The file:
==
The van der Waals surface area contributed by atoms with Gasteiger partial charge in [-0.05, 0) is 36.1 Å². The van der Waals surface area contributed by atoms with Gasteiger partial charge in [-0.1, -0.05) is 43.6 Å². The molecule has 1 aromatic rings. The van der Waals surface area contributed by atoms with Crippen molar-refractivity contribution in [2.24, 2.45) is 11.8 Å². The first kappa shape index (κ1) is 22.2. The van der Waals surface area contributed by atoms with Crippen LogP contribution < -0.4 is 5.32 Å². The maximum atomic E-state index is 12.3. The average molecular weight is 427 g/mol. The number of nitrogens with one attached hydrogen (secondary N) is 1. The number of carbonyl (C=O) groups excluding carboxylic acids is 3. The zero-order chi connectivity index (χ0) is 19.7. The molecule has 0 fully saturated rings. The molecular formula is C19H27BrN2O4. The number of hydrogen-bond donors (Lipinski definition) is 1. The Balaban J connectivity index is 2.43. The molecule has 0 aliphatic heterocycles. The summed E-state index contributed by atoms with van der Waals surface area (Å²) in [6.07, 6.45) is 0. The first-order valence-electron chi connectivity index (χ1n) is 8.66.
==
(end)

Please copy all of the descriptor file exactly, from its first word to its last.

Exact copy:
The van der Waals surface area contributed by atoms with Gasteiger partial charge in [-0.05, 0) is 36.1 Å². The van der Waals surface area contributed by atoms with Gasteiger partial charge in [-0.1, -0.05) is 43.6 Å². The molecule has 1 aromatic rings. The van der Waals surface area contributed by atoms with Crippen molar-refractivity contribution in [2.24, 2.45) is 11.8 Å². The first kappa shape index (κ1) is 22.2. The van der Waals surface area contributed by atoms with Crippen LogP contribution < -0.4 is 5.32 Å². The maximum atomic E-state index is 12.3. The average molecular weight is 427 g/mol. The number of nitrogens with one attached hydrogen (secondary N) is 1. The number of carbonyl (C=O) groups excluding carboxylic acids is 3. The zero-order chi connectivity index (χ0) is 19.7. The molecule has 0 fully saturated rings. The molecular formula is C19H27BrN2O4. The number of hydrogen-bond donors (Lipinski definition) is 1. The Balaban J connectivity index is 2.43. The molecule has 0 aliphatic heterocycles. The summed E-state index contributed by atoms with van der Waals surface area (Å²) in [6.07, 6.45) is 0. The first-order valence-electron chi connectivity index (χ1n) is 8.66.